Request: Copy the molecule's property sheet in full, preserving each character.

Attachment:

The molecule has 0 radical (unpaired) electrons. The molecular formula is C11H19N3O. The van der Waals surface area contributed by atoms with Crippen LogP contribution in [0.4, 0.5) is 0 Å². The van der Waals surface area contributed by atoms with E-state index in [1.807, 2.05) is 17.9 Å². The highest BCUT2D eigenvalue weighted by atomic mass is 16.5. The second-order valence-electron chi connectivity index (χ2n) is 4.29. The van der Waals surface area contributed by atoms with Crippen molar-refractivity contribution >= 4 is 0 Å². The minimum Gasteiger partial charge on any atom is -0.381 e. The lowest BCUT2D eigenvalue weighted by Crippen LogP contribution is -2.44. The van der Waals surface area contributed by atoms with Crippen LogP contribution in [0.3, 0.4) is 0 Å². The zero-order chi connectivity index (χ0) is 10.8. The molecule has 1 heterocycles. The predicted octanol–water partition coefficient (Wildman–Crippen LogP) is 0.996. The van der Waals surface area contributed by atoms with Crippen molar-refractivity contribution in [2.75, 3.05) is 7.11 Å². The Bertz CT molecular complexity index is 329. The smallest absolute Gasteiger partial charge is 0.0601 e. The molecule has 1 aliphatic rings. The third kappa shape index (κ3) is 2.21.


The molecule has 0 radical (unpaired) electrons. The molecular formula is C11H19N3O. The van der Waals surface area contributed by atoms with Crippen LogP contribution in [0.4, 0.5) is 0 Å². The van der Waals surface area contributed by atoms with E-state index in [1.807, 2.05) is 17.9 Å². The highest BCUT2D eigenvalue weighted by atomic mass is 16.5. The second-order valence-electron chi connectivity index (χ2n) is 4.29. The van der Waals surface area contributed by atoms with Crippen molar-refractivity contribution >= 4 is 0 Å². The minimum Gasteiger partial charge on any atom is -0.381 e. The lowest BCUT2D eigenvalue weighted by Crippen LogP contribution is -2.44. The van der Waals surface area contributed by atoms with Crippen LogP contribution in [0.3, 0.4) is 0 Å². The zero-order chi connectivity index (χ0) is 10.8. The molecule has 1 heterocycles. The predicted octanol–water partition coefficient (Wildman–Crippen LogP) is 0.996. The van der Waals surface area contributed by atoms with Crippen molar-refractivity contribution in [2.75, 3.05) is 7.11 Å². The Bertz CT molecular complexity index is 329. The smallest absolute Gasteiger partial charge is 0.0601 e. The molecule has 1 aliphatic rings. The third kappa shape index (κ3) is 2.21.